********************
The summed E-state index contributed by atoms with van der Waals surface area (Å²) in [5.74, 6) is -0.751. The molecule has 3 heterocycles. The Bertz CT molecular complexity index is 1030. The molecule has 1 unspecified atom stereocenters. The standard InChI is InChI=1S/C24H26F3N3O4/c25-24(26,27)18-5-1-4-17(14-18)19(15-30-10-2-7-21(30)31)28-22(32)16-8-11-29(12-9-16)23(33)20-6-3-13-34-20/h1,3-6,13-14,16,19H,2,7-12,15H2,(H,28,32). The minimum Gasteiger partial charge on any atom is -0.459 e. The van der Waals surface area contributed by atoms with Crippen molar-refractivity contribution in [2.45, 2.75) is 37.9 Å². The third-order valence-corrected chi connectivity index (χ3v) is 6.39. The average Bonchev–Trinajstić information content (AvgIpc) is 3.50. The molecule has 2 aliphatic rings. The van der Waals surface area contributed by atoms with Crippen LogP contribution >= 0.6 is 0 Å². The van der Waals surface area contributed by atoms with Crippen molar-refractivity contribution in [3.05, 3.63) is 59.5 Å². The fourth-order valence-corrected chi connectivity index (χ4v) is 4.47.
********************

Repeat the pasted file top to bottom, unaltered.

The summed E-state index contributed by atoms with van der Waals surface area (Å²) in [5.74, 6) is -0.751. The molecule has 3 heterocycles. The Bertz CT molecular complexity index is 1030. The molecule has 1 unspecified atom stereocenters. The standard InChI is InChI=1S/C24H26F3N3O4/c25-24(26,27)18-5-1-4-17(14-18)19(15-30-10-2-7-21(30)31)28-22(32)16-8-11-29(12-9-16)23(33)20-6-3-13-34-20/h1,3-6,13-14,16,19H,2,7-12,15H2,(H,28,32). The minimum Gasteiger partial charge on any atom is -0.459 e. The van der Waals surface area contributed by atoms with Crippen molar-refractivity contribution in [2.45, 2.75) is 37.9 Å². The third-order valence-corrected chi connectivity index (χ3v) is 6.39. The average Bonchev–Trinajstić information content (AvgIpc) is 3.50. The molecule has 2 aliphatic rings. The van der Waals surface area contributed by atoms with Crippen LogP contribution >= 0.6 is 0 Å². The van der Waals surface area contributed by atoms with Crippen molar-refractivity contribution in [3.05, 3.63) is 59.5 Å². The fourth-order valence-corrected chi connectivity index (χ4v) is 4.47.